And the Republican defeat in 2006 was part of the problem, the whirlwind that was reaped. And Larry Craig, as soon as this happened, as I recall, the only senator who came immediately to his defense and said, "Let's stop this, let's just wait a minute and find out what happened," was Chris Dodd, the Democrat from Connecticut. Every other one, Republicans, seemed to be lined up with, "I've got the rope. You find the tree. Let's hang this guy."
Media attention for Larry Craig
JIM LEHRER: Now, David, your newspaper, the New York Times, an editorial page, which does not support Republicans as a general rule, said, "Wait a minute on Larry Craig," that there's a double standard here, that if the incident had been involving a heterosexual incident rather than a homosexual incident, this would never have happened. There would not be the press to get him out.
DAVID BROOKS: There's some double standard. And we all know senators who -- I mean, what Larry Craig is alleged to have done is made a pass at someone he thought was willing to have sex with him. That's what the allegation is. And we all know senators -- and it's been widely reported -- who have made passes at people, whether they thought they were willing or not. And those people were not chased out of the Senate. But here, the politics is different, partly probably because it's an alleged homosexual affair, and that probably gets people a...
JIM LEHRER: But that's the point.
DAVID BROOKS: But I think the larger issue -- and I've heard anecdotally several times today -- is that a lot of people, and especially mothers, are uncomfortable sending their 10- or 11-year-old boys into a public restroom in an airport, and they want to have some confidence -- or at a football stadium or whatever -- that when they do that, they can do so with safety.
And this strikes right at that insecurity. And I think that sort of insecurity about the public climate is feeding into this in a way it wouldn't if it were done at a restaurant or somewhere else, that it's the pollution, if you want to put it that way, of a public space where people should feel safe sending their kids.
MARK SHIELDS: People have a right to expect to walk into a public restroom and not to have sexual activity taking place. I don't think there's any question about that.
But when you talk about the public trust being violated, I mean, here's Duke Cunningham, Republican congressman from California, who was selling his vote. There was no call for an ethics investigation. Here is Jack Abramoff buying up large chunks of the Republican caucus, it seemed -- at least Bob Ney and others -- and there was no call for an Ethics Committee.
I mean, in this case, the rush to judgment -- you know, they started up the bus, they threw him under the bus, they ran him back and forward over. You know, what he did was a violation of -- he did break the public peace, and he violated his own marital vows, but it wasn't the same thing as selling his vote.
JIM LEHRER: Quickly, before we go, the Census Bureau figures, Mark, this week on poverty and the uninsured, is it -- it's growing, the uninsured, up 2 million to 47 million, et cetera -- does it have the possibility of breaking out as a major issue in the 2008 campaign?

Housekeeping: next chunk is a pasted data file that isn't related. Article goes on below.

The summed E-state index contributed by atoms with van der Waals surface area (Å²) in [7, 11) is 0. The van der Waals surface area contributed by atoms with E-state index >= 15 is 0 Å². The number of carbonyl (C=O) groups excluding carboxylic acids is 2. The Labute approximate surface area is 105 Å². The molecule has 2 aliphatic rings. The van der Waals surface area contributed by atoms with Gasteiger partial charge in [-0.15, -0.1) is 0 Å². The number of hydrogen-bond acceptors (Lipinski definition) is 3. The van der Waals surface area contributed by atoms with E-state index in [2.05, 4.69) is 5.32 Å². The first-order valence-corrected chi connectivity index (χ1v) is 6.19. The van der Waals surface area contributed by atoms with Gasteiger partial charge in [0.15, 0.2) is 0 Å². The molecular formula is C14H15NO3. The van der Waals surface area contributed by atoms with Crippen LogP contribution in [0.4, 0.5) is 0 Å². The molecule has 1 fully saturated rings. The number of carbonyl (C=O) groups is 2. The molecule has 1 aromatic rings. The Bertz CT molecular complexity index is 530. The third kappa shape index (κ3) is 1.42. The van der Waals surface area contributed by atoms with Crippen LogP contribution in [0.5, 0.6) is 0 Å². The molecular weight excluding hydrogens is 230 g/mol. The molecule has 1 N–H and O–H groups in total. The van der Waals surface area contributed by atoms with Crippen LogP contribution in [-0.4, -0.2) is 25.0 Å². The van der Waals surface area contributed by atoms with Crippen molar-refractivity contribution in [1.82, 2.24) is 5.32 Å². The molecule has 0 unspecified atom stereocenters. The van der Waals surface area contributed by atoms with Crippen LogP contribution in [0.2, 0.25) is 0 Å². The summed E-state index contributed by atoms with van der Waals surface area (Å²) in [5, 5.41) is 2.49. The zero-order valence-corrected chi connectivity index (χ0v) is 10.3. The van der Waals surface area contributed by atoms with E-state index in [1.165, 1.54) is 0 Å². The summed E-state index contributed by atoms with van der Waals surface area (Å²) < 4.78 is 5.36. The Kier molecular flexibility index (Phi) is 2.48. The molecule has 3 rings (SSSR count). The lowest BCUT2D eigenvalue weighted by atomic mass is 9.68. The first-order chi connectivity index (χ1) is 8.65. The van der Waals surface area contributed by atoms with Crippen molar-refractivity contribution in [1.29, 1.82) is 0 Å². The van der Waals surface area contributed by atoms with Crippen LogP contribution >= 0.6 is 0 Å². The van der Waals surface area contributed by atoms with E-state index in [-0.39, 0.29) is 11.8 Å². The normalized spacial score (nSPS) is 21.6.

MARK SHIELDS: I think already is, Jim, I really do.
JIM LEHRER: Already?
MARK SHIELDS: I think there's an acceptance for the discussion, full discussion, full debate of a national solution, national health plan to remedy this failure. I'll tell you, the first sign is going to be -- there was an increase of 600,000 in the number of uninsured children.
When Congress comes back, the Senate passed a less ambitious version of this plan's extension, the state children's health plan, and the House passed a more generous one, more comprehensive one. The House, if they're smart, if they're not brain dead, Democrats in the House will embrace the Senate plan and pass it as is. And I can't believe that President Bush, even though he's threatened, would dare to veto it politically.
JIM LEHRER: How do you see it?
DAVID BROOKS: I think it is huge politically. When you go to Republican and Democratic events in the presidential campaign, it's like going to two different universes. They're talking about different issues with two exceptions. There's two issues that come up in both equally, and they come up a lot. The first is immigration, and the second is health insurance.
I was with Mitt Romney in New Hampshire several weeks ago now. Every other question was about health insurance. And this was not Hillary Clinton or John Edwards. This was Republicans wanting to talk about it.
JIM LEHRER: And they want something done about it?
DAVID BROOKS: They absolutely want something done about it. So they want to be able to leave their job and go to a new job. And, you know, when you look at what came out of the census, slight rise in income, slight drop in poverty, but unquestionably and significant rise in the uninsured. And what was striking to me was the uninsured white Americans was the same, uninsured Asian-Americans was down, but African-Americans and Hispanics were bearing the brunt of this. So it has that element, too.
JIM LEHRER: Housing and health insurance, two things that touch everybody. And...
MARK SHIELDS: Absolutely.
JIM LEHRER: ... yes, indeed, thank you, gentlemen, both very much.